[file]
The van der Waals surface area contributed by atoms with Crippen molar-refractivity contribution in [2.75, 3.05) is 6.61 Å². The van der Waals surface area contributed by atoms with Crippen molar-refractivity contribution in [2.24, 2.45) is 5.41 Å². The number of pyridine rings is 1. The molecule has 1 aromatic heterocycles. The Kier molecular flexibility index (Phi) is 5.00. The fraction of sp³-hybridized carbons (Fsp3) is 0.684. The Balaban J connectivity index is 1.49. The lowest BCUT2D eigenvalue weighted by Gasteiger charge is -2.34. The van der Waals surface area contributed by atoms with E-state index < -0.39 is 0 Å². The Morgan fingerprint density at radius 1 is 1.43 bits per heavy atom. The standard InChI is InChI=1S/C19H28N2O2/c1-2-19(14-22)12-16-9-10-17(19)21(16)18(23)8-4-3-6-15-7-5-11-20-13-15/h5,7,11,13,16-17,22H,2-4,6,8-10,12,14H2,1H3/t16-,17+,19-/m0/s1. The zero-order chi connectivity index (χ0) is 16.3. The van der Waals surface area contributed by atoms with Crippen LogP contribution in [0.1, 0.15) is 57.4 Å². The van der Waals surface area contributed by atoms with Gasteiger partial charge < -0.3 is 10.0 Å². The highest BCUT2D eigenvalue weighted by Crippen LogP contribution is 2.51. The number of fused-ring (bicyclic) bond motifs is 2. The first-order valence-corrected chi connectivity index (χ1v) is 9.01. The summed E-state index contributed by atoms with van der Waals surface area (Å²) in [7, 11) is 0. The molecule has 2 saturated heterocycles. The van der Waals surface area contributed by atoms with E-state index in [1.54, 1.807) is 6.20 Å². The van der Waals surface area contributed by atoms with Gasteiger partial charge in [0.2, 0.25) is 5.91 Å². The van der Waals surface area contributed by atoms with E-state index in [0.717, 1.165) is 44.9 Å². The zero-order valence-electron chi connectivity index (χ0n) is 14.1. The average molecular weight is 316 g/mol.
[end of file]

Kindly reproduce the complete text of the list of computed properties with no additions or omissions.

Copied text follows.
The van der Waals surface area contributed by atoms with Crippen molar-refractivity contribution in [2.75, 3.05) is 6.61 Å². The van der Waals surface area contributed by atoms with Crippen molar-refractivity contribution in [2.24, 2.45) is 5.41 Å². The number of pyridine rings is 1. The molecule has 1 aromatic heterocycles. The Kier molecular flexibility index (Phi) is 5.00. The fraction of sp³-hybridized carbons (Fsp3) is 0.684. The Balaban J connectivity index is 1.49. The lowest BCUT2D eigenvalue weighted by Gasteiger charge is -2.34. The van der Waals surface area contributed by atoms with E-state index < -0.39 is 0 Å². The Morgan fingerprint density at radius 1 is 1.43 bits per heavy atom. The standard InChI is InChI=1S/C19H28N2O2/c1-2-19(14-22)12-16-9-10-17(19)21(16)18(23)8-4-3-6-15-7-5-11-20-13-15/h5,7,11,13,16-17,22H,2-4,6,8-10,12,14H2,1H3/t16-,17+,19-/m0/s1. The zero-order chi connectivity index (χ0) is 16.3. The van der Waals surface area contributed by atoms with Crippen LogP contribution in [0.1, 0.15) is 57.4 Å². The van der Waals surface area contributed by atoms with Gasteiger partial charge < -0.3 is 10.0 Å². The highest BCUT2D eigenvalue weighted by Crippen LogP contribution is 2.51. The number of fused-ring (bicyclic) bond motifs is 2. The first-order valence-corrected chi connectivity index (χ1v) is 9.01. The summed E-state index contributed by atoms with van der Waals surface area (Å²) in [7, 11) is 0. The molecule has 2 saturated heterocycles. The van der Waals surface area contributed by atoms with E-state index in [1.54, 1.807) is 6.20 Å². The van der Waals surface area contributed by atoms with Gasteiger partial charge in [0.2, 0.25) is 5.91 Å². The van der Waals surface area contributed by atoms with E-state index in [0.717, 1.165) is 44.9 Å². The zero-order valence-electron chi connectivity index (χ0n) is 14.1. The average molecular weight is 316 g/mol.